Thursday, 29 November 2007
Verizon Picks LTE As 4G Wireless Broadband Path
CNN: "That leaves Sprint Nextel Corp. (S) on its own."
Wednesday, 28 November 2007
The Biggest Mobile Story of 2007 is not the iPhone Launch
Dan: "in the process they have created something entirely new in the industry: a mass-market mobile phone platform that is completely open to the application developer community"
Monday, 19 November 2007
Stephanie: "This isn't a bubble. This is just a shift in power."
Surfer dude stuns physicists with theory of everything
Telegraph: "But some are taking a cooler view." -- FAIL
Are journalists now so starved for "balance" that they can't report on a new, incomplete, and untested theory without taking time out to play off people who think it's promising but incomplete against people who think it's incomplete but promising?
I read news articles these days in a constant state of dread for the moment where the reporter has to throw in the sentence starting with "But some...". In political reporting, this means you're about to get an insightful and equally valid (read: ridiculous if plausible-sounding) opposing viewpoint from a respected member of the political establishment. In the computer press they don't even try to hide the fact that the "balance" is coming from paid PR flacks. In science, where you can actually test what was claimed ... what exactly are they reporting?
Are journalists supposed to have the barest understanding of the field they cover any more? Could they take some time to figure out what actually happened, and not outsource the work to someone who either has an agenda or can't know the answer? Are they actually supposed to report so that the reader learns things, or is this just so much gossip with the smokers out behind the gym?
The only journalists that seem to think they're actually supposed to inform you are, ironically, the ones inside the gym: sports reporters. This might be because it's a lot easier for a reporter to know what happened when it happened right in front of them and the officials kept track. It might be because sports reporting draws passionate people who care about the field they're covering but can't directly be involved with it. Either way, people like Bill Simmons actually seem to know what they're talking about. This does not mean I agree with Simmons -- I probably disagree with him more often than not (and not just about his Pats' obsession) -- but his writing actually says something.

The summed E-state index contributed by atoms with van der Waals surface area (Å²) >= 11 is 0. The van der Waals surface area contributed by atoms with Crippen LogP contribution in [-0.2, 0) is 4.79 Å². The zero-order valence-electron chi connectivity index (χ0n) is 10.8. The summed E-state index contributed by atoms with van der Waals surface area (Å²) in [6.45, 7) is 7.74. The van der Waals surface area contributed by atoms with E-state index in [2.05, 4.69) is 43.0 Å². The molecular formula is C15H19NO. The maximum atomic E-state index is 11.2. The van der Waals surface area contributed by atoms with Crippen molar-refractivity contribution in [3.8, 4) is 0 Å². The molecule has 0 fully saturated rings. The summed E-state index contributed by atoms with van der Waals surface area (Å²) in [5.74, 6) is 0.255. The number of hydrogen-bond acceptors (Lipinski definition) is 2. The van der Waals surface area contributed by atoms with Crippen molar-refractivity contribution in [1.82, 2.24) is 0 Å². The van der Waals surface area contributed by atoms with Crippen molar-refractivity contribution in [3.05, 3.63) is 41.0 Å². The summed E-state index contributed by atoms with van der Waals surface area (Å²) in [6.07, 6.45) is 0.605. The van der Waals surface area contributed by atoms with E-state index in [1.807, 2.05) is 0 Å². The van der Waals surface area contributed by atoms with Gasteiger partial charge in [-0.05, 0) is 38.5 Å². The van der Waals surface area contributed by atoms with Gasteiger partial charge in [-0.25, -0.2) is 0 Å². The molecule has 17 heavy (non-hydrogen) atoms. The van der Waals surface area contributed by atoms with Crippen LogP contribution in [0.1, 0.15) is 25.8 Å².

A clearly stated opinion with supporting facts can be disagreed with. A muddled and conflicting set of opinions with no factual content just leaves people confused and causes them to fall back on their base assumptions.
Lisi's theory will be studied and tested. If the tests turn up something, the theory will be studied further. If the tests turn up nothing, the theory will be quietly discarded like the thousands of other theories that didn't turn out to be right.
U.S. Hopes to Use Pakistani Tribes Against Al Qaeda
U.S. Hopes to Use Pakistani Tribes Against Al Qaeda -- this worked so well the last time?
Monday, 5 November 2007
Dept. of Criminology: Dangerous Minds
Malcolm Gladwell: "If you're keeping score, that's a Jacques Statement, two Barnum Statements, four Rainbow Ruses, a Good Chance Guess, two predictions that aren't really predictions because they could never be verified -- and nothing even close to the salient fact that BTK was a pillar of his community, the president of his church and the married father of two."
Andy and others on "free" business models
David Beckemeyer: "Someone needs a history reminder. Google DID NOT have a 'plan' for doing so. They eventually stumbled upon adwords and they have been riding that one trick pony ever since. These investors invest in My Space, LinkedIn, Facebook, et al because they hope those companies will be so lucky too."
Sunday, 4 November 2007
Facebook: More Popular Than Porn
TIME: "This reshaped online landscape leaves me feeling old and out of the loop."
Saturday, 3 November 2007
How You Got That Extra Hour To Sleep
MSNBC.com: "Time zones were developed to keep trains from crashing into each other"
Thursday, 1 November 2007
Vroom, Vroom: Formula 1 Orders Teams to Go Green
Wired:: "Despite the recent push, F1 is behind the curve with regard to green technology. The Indy Racing League, which includes the legendary Indianapolis 500 race, already uses 100-percent ethanol, and General Motors has been pushing NASCAR to adopt a similar rule."